Battle for influence in the Central African Republic

Colombe de Grandmaison is an MA International Peace and Security student. Her article focuses on the ongoing battle for influence between France and Russia in the Central African Republic.

Vladimir Putin’s determination to restore Russia’s global power status has never been a secret. In recent years, this has translated into a more aggressive foreign policy. After getting involved in two separatist conflicts in eastern Europe (Georgia and Ukraine) in the last decade, as well as in the Syrian civil war, Russia is now turning its attention to sub-Saharan Africa, especially Sudan and the Central African Republic (CAR). The recent renewal of economic ties, strengthening of diplomatic relations, as well as the growing presence of Russian private military companies (PMCs) have been the subject of intense speculation over Moscow’s intentions for the region. The Russian involvement in CAR has been increasingly criticised in the past year by France, the historically dominant foreign power in the region. This is causing fears of diplomatic escalation between Russia and France, which could have harmful consequences for CAR’s reconstruction process.
To understand the reasons why the growing Russian presence in CAR may present an obstacle to the country’s reconstruction, it is crucial to understand the context of the internal conflict and its regional implications. Furthermore, France’s reaction to Russian involvement should be understood with regards to its historical relations with CAR.

Historical context: colonial rule and civil wars
After its independence from the French colonial rule in 1966, CAR spent thirteen years under the brutal dictatorship of Jean-Bedel Bokassa, who proclaimed himself as Emperor Bokassa I in 1976. He was overthrown by Dacko in a bloodless coup in 1979, who was himself overthrown two years later by Kolingba. After the rise of a pro-democracy movement in the 1990s, elections were held in 1993. Ange-Felix Patassé became President and was re-elected in 1999. However, a failed coup in 2001 led to a violent repression of political dissent, which eventually caused unrest, and General Francois Bozizé overthrew Patassé. This led to an internal conflict with Bozizé posed against Michel Djotodia’s rebel groups, which was characterised by extreme violence and human rights violations, before a semblance of peace was temporarily established.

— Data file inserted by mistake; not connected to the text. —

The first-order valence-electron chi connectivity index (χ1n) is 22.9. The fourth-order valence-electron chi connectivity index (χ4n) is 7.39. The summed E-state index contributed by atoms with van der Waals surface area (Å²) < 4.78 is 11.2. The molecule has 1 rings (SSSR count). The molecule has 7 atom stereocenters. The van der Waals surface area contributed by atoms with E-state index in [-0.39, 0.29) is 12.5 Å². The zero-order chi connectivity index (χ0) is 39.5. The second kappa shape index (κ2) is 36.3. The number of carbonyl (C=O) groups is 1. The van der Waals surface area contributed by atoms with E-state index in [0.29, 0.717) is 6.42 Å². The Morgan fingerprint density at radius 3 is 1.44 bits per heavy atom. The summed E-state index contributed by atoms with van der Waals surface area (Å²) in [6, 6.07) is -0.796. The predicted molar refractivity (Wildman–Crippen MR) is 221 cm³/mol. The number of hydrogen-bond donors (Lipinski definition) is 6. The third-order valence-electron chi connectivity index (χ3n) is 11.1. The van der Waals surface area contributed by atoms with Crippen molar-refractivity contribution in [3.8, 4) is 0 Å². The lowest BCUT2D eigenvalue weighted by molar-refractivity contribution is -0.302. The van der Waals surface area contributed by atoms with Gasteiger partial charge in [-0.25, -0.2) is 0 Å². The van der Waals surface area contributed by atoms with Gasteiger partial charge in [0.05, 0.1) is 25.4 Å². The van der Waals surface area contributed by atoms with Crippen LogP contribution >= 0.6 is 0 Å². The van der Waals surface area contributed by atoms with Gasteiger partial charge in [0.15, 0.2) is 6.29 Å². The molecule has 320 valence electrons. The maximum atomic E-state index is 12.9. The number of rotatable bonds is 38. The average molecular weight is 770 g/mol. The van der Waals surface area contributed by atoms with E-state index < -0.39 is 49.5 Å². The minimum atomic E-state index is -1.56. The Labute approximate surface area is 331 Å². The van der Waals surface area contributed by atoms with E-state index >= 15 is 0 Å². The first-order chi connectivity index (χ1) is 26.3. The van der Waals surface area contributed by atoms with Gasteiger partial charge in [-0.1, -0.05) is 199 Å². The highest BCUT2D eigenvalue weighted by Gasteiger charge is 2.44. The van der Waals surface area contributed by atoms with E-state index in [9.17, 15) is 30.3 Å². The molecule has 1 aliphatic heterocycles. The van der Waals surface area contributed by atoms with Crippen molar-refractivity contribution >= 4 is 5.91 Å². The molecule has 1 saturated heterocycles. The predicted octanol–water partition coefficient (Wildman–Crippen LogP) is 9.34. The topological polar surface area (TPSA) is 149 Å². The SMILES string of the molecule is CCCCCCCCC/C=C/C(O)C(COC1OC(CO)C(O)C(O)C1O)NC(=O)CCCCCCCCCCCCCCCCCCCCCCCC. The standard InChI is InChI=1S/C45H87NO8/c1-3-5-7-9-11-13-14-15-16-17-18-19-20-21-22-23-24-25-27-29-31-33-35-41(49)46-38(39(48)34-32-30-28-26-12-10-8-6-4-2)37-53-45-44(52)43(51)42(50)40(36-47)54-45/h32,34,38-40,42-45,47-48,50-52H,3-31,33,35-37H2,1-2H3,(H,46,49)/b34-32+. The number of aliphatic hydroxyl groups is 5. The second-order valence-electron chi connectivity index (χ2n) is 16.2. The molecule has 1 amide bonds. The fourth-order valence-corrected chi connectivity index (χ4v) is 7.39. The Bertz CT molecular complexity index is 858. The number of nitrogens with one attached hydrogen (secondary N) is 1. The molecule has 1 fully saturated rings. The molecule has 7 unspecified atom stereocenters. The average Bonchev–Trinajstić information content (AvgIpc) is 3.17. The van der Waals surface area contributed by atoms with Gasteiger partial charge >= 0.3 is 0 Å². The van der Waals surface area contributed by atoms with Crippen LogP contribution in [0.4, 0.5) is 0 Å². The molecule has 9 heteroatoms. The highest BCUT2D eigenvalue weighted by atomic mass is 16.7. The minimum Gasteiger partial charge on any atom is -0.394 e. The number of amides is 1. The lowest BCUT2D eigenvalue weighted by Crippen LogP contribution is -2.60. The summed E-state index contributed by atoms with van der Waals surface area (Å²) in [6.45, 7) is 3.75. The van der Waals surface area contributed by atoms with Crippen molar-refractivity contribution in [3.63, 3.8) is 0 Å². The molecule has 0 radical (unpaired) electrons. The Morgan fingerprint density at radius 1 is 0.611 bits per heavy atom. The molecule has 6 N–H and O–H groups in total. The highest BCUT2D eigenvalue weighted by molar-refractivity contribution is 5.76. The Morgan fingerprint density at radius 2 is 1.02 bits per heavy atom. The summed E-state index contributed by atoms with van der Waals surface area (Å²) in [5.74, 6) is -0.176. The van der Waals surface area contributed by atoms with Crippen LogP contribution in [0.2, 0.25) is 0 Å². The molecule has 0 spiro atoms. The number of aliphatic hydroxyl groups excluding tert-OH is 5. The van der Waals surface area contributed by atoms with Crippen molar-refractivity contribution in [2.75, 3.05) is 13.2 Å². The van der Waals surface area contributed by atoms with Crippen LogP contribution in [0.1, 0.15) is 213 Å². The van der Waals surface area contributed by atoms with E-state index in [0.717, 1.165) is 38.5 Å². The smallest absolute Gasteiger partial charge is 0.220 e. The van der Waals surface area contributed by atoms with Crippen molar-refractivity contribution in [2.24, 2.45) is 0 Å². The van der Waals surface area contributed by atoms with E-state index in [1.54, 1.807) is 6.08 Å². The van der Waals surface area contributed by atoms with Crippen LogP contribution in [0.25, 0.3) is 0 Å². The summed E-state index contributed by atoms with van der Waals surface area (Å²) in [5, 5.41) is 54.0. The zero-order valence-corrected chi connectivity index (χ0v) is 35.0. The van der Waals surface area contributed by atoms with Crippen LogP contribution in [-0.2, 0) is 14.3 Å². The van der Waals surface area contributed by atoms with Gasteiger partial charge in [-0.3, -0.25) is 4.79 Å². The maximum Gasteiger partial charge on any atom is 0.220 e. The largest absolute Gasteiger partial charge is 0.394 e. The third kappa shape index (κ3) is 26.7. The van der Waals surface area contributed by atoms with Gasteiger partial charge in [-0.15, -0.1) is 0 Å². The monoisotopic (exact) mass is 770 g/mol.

In 2012, CAR experienced sustained violence when numerous Muslim-majority rebel groups formed the Séléka coalition to oust General Bozizé and establish Djotodia as President. In retaliation to Selaka crimes, Christian-majority militias were formed, called the anti-Balaka, plunging the country into what UN Secretary General Ban Ki-Moon referred to at the time as a “total breakdown of law and order”. Fearing a genocide, African Union forces were sent to try and stabilise the country. France, which had already intervened militarily in its former colony on several occasions since independence, launched Operation Sangaris, sending troops to CAR. President Djotodia was forced to resign, and Catherine Samba-Panza acted as interim President until current President Faustin-Archange Touadéra was elected in 2015.
French troops remained in CAR for almost three years, during which numerous allegations of sexual abuse of children by French soldiers put the force under growing pressure and deeply degraded France’s reputation within the country. After this controversy and the withdrawal of Operation Sangaris, France’s involvement in CAR drastically reduced. Furthermore, French President Emmanuel Macron’s administration has increasingly turned its attention away from central Africa. After largely guiding the transition, France was indeed mainly concerned with drawing the controversial operation to a close, thus creating a political void, which offered Russia an avenue to get involved.

Russia steps in